How to Stop Tobacco from Aging?

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Butter Side Down

Starting to Get Obsessed
Jun 2, 2023
266
2,741
Chicago
Title edited for caps and brevity.

I know this is probably going to seem backwards to a lot of you, but there are a few blends that I've discovered that I like better when they're new (specifically VAs that lean towards bright VA, and most Lat blends). Unfortunately several of my favorites are hard to come by, so I feel compelled to try to keep a small stock whenever I'm lucky enough to score some.

So when I'm lucky enough to jump on a drop, is there any way to stop (or slow) aging so it'll stay closer to its original flavor profile?
 
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Sig

Starting to Get Obsessed
Jul 18, 2023
286
1,512
Western NY
I know this is probably going to seem backwards to a lot of you, but there are a few blends that I've discovered that I like better when they're new (specifically VAs that lean towards bright VA, and most Lat blends). Unfortunately several of my favorites are hard to come by, so I feel compelled to try to keep a small stock whenever I'm lucky enough to score some.

So when I'm lucky enough to jump on a drop, is there any way to stop (or slow) aging so it'll stay closer to its original flavor profile?
Vacuum seal your jars.
Plastic bags will react with your tobacco over time.
Tobacco needs a tiny bit of oxygen to age, its an oxidation process.
If you suck all the oxygen out, it has none to oxidize.
 

Butter Side Down

Starting to Get Obsessed
Jun 2, 2023
266
2,741
Chicago
Well... not being a food technologist or anything like that I'd welcome any critiques: I'd go with argon if I wanted to really do it right. Open the tin, dump in a mason jar, purge the air with argon and seal it up. Then store in a nice cool dark place.
I definitely appreciate the scientific approach, but there are several areas where this might exceed my current equipment and abilities. 😁
 

Bbailey324

Lifer
Jun 29, 2023
1,731
22,057
Austin, TX
I wonder what effect freezing would have on tobacco? Cold would certainly reduce diffusion and reaction rates. I'm not sure if ice crystal formation would cause damage since there is water content in the leaf. It might be minimal.

I like the Ar purge idea although there would still be O2 hanging around.
 
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lestrout

Lifer
Jan 28, 2010
1,771
320
Chester County, PA
The ageing of tobacco actually involves two processes, which occur in succession, which in turn involves two kinds of 'bugs': the first phase involves oxygen using bacteria/fungi. Then when the oxygen in the sealed container is used up, then the anaerobic bacteria/fungi get their turn. They're the ones that turn compounds in the tobacco to sugars, etc. I gather they're the ones that provide the flavors cellarers seek. Opening the sealed container admits air and interrupts this ageing process.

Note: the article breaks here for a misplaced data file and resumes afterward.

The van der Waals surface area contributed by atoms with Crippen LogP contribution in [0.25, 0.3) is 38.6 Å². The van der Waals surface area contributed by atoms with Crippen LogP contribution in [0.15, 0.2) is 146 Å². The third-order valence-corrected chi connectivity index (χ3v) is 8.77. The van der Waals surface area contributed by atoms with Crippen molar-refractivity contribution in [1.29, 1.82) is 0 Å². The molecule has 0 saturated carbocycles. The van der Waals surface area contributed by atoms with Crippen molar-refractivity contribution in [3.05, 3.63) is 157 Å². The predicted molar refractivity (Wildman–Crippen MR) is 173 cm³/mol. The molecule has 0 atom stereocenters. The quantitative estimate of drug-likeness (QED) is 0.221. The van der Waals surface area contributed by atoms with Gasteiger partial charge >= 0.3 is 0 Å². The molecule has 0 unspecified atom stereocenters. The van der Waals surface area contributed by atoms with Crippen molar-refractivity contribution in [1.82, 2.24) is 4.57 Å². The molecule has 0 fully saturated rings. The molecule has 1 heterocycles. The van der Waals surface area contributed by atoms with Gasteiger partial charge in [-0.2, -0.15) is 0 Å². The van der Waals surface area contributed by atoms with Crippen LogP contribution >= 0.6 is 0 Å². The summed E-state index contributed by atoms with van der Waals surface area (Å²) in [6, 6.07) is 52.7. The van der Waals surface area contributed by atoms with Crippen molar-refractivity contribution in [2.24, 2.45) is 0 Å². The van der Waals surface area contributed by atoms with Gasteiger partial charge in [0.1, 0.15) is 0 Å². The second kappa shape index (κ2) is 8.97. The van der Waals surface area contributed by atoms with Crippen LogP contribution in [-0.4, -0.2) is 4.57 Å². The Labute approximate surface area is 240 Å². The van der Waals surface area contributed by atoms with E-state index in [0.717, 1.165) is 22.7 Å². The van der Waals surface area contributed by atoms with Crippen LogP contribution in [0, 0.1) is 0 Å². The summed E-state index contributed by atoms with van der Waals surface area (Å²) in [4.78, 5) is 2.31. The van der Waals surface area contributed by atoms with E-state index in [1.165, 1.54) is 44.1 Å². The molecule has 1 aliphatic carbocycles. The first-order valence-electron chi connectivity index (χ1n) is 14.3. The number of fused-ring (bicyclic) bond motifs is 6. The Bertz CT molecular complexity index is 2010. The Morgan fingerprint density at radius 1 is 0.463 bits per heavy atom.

So removing the air via vacuum or flushing it out with an insert gas would presumably put the tobacco into stage two. I suppose you could slow things down by cooling everything off.
 

Architeuthis

Can't Leave
Jan 17, 2021
323
2,257
If you want it to remain as close to fresh as possible, you want to vacuum seal and keep in a cool, dark place. Also, separate it out into small quantities so that you can smoke it relatively quickly once you open it. I've never tried vacuum sealing and freezing, but lots of people do that with their special coffee beans.
 

kcghost

Lifer
May 6, 2011
14,301
23,782
77
Olathe, Kansas
Argon is the best way I suppose but most people wouldn't think of that. You could try stuffing as much tobacco in the jar as it would hold, then purge the air as best you and vacuum seal the jars.
 
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Terry Lennox

Can't Leave
Aug 11, 2021
419
2,318
Southern California
If you want it to remain as close to fresh as possible, you want to vacuum seal and keep in a cool, dark place. Also, separate it out into small quantities so that you can smoke it relatively quickly once you open it. I've never tried vacuum sealing and freezing, but lots of people do that with their special coffee beans.
Agree with this. I have not used a vacuum food sealer myself but I have heard from people who do that the tobacco did not age the way they had hoped and were disappointed. You may like the result of very little change. Also agree that small jars or smaller containers/amounts are good because the biggest change comes when you open it after years sealed up. Within days the leaf can change color and flavor.
I actually love my Germains made Balkan and English blends fresh. The only reason I cellar them is fear of unavailability. Cheers.